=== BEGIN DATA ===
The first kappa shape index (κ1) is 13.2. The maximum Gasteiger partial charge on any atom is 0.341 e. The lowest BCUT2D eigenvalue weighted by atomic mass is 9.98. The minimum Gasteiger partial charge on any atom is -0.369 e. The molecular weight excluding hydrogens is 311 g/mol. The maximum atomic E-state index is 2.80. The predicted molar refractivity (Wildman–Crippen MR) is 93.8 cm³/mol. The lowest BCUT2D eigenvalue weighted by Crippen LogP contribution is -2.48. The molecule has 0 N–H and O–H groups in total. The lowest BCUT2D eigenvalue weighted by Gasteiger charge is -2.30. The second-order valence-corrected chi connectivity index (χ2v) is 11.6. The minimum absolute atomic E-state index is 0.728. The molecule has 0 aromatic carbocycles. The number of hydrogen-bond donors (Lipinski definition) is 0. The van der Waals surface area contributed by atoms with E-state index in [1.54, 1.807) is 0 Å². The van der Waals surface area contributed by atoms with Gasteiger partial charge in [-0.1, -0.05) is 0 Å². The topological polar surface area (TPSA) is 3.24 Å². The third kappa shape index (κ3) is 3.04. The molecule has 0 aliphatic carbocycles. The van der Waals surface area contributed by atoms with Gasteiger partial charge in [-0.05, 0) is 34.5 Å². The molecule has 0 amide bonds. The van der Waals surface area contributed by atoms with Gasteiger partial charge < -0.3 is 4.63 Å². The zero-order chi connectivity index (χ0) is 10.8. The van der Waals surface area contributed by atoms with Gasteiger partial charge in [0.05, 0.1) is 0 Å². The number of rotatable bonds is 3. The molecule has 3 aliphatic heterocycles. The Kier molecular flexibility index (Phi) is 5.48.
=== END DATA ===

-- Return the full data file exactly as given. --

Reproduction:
The first kappa shape index (κ1) is 13.2. The maximum Gasteiger partial charge on any atom is 0.341 e. The lowest BCUT2D eigenvalue weighted by atomic mass is 9.98. The minimum Gasteiger partial charge on any atom is -0.369 e. The molecular weight excluding hydrogens is 311 g/mol. The maximum atomic E-state index is 2.80. The predicted molar refractivity (Wildman–Crippen MR) is 93.8 cm³/mol. The lowest BCUT2D eigenvalue weighted by Crippen LogP contribution is -2.48. The molecule has 0 N–H and O–H groups in total. The lowest BCUT2D eigenvalue weighted by Gasteiger charge is -2.30. The second-order valence-corrected chi connectivity index (χ2v) is 11.6. The minimum absolute atomic E-state index is 0.728. The molecule has 0 aromatic carbocycles. The number of hydrogen-bond donors (Lipinski definition) is 0. The van der Waals surface area contributed by atoms with E-state index in [1.54, 1.807) is 0 Å². The van der Waals surface area contributed by atoms with Gasteiger partial charge in [-0.1, -0.05) is 0 Å². The topological polar surface area (TPSA) is 3.24 Å². The third kappa shape index (κ3) is 3.04. The molecule has 0 aliphatic carbocycles. The van der Waals surface area contributed by atoms with Gasteiger partial charge in [-0.05, 0) is 34.5 Å². The molecule has 0 amide bonds. The van der Waals surface area contributed by atoms with Gasteiger partial charge < -0.3 is 4.63 Å². The zero-order chi connectivity index (χ0) is 10.8. The van der Waals surface area contributed by atoms with Gasteiger partial charge in [0.05, 0.1) is 0 Å². The number of rotatable bonds is 3. The molecule has 3 aliphatic heterocycles. The Kier molecular flexibility index (Phi) is 5.48.